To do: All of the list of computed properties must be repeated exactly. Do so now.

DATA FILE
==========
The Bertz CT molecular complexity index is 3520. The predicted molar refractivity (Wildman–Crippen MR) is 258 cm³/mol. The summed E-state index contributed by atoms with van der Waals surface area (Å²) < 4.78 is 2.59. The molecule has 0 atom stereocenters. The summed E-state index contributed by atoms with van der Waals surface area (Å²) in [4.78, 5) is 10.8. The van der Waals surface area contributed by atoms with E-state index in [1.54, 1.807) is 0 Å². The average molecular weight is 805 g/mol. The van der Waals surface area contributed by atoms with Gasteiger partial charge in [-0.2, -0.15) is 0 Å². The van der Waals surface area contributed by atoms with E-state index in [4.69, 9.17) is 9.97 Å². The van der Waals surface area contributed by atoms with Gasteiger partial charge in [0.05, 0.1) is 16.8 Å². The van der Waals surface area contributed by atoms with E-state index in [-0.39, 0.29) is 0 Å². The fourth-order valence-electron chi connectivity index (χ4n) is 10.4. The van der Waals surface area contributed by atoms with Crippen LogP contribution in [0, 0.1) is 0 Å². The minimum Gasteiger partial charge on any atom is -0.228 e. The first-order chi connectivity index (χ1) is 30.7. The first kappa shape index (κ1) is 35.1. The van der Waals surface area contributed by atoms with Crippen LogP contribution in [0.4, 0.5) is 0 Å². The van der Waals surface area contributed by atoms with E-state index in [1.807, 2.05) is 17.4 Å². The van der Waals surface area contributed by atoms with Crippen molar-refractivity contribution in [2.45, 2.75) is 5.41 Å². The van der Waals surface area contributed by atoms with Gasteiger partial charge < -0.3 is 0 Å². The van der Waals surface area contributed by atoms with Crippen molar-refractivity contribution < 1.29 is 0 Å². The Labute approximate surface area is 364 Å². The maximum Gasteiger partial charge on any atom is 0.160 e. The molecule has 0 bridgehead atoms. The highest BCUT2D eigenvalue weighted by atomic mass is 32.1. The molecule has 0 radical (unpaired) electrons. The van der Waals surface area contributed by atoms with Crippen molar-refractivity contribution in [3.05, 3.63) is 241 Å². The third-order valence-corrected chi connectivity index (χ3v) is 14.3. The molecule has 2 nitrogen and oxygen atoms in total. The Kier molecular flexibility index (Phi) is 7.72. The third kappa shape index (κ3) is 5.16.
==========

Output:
The Bertz CT molecular complexity index is 3520. The predicted molar refractivity (Wildman–Crippen MR) is 258 cm³/mol. The summed E-state index contributed by atoms with van der Waals surface area (Å²) < 4.78 is 2.59. The molecule has 0 atom stereocenters. The summed E-state index contributed by atoms with van der Waals surface area (Å²) in [4.78, 5) is 10.8. The van der Waals surface area contributed by atoms with E-state index in [1.54, 1.807) is 0 Å². The average molecular weight is 805 g/mol. The van der Waals surface area contributed by atoms with Gasteiger partial charge in [-0.2, -0.15) is 0 Å². The van der Waals surface area contributed by atoms with E-state index in [4.69, 9.17) is 9.97 Å². The van der Waals surface area contributed by atoms with Gasteiger partial charge in [0.05, 0.1) is 16.8 Å². The van der Waals surface area contributed by atoms with E-state index in [-0.39, 0.29) is 0 Å². The fourth-order valence-electron chi connectivity index (χ4n) is 10.4. The van der Waals surface area contributed by atoms with Crippen LogP contribution in [0, 0.1) is 0 Å². The minimum Gasteiger partial charge on any atom is -0.228 e. The first-order chi connectivity index (χ1) is 30.7. The first kappa shape index (κ1) is 35.1. The van der Waals surface area contributed by atoms with Crippen LogP contribution in [0.4, 0.5) is 0 Å². The van der Waals surface area contributed by atoms with E-state index in [1.807, 2.05) is 17.4 Å². The van der Waals surface area contributed by atoms with Crippen molar-refractivity contribution in [2.45, 2.75) is 5.41 Å². The van der Waals surface area contributed by atoms with Gasteiger partial charge < -0.3 is 0 Å². The van der Waals surface area contributed by atoms with Crippen molar-refractivity contribution < 1.29 is 0 Å². The Labute approximate surface area is 364 Å². The maximum Gasteiger partial charge on any atom is 0.160 e. The molecule has 0 bridgehead atoms. The highest BCUT2D eigenvalue weighted by atomic mass is 32.1. The molecule has 0 radical (unpaired) electrons. The van der Waals surface area contributed by atoms with Crippen molar-refractivity contribution in [3.05, 3.63) is 241 Å². The third-order valence-corrected chi connectivity index (χ3v) is 14.3. The molecule has 2 nitrogen and oxygen atoms in total. The Kier molecular flexibility index (Phi) is 7.72. The third kappa shape index (κ3) is 5.16.